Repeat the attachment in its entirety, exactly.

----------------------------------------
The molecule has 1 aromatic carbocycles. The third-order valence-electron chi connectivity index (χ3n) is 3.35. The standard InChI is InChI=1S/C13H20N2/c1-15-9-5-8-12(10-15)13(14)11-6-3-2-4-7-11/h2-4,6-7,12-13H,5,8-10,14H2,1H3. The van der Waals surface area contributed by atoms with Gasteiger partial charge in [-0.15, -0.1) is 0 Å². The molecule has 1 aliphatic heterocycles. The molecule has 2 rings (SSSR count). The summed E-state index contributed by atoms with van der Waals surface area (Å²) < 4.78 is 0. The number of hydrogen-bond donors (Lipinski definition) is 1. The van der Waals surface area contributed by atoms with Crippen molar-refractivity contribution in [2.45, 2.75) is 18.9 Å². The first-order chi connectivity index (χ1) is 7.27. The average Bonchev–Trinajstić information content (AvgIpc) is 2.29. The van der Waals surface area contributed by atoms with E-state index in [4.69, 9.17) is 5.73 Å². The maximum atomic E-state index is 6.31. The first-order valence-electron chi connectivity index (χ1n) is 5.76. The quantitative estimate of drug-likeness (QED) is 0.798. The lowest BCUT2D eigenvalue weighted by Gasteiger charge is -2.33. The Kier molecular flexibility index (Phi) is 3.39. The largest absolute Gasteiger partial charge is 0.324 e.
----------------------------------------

The molecule has 1 aromatic carbocycles. The third-order valence-electron chi connectivity index (χ3n) is 3.35. The standard InChI is InChI=1S/C13H20N2/c1-15-9-5-8-12(10-15)13(14)11-6-3-2-4-7-11/h2-4,6-7,12-13H,5,8-10,14H2,1H3. The van der Waals surface area contributed by atoms with Gasteiger partial charge in [-0.15, -0.1) is 0 Å². The molecule has 1 aliphatic heterocycles. The molecule has 2 rings (SSSR count). The summed E-state index contributed by atoms with van der Waals surface area (Å²) < 4.78 is 0. The number of hydrogen-bond donors (Lipinski definition) is 1. The van der Waals surface area contributed by atoms with Crippen molar-refractivity contribution in [2.45, 2.75) is 18.9 Å². The first-order chi connectivity index (χ1) is 7.27. The average Bonchev–Trinajstić information content (AvgIpc) is 2.29. The van der Waals surface area contributed by atoms with E-state index in [4.69, 9.17) is 5.73 Å². The maximum atomic E-state index is 6.31. The first-order valence-electron chi connectivity index (χ1n) is 5.76. The quantitative estimate of drug-likeness (QED) is 0.798. The lowest BCUT2D eigenvalue weighted by Gasteiger charge is -2.33. The Kier molecular flexibility index (Phi) is 3.39. The largest absolute Gasteiger partial charge is 0.324 e.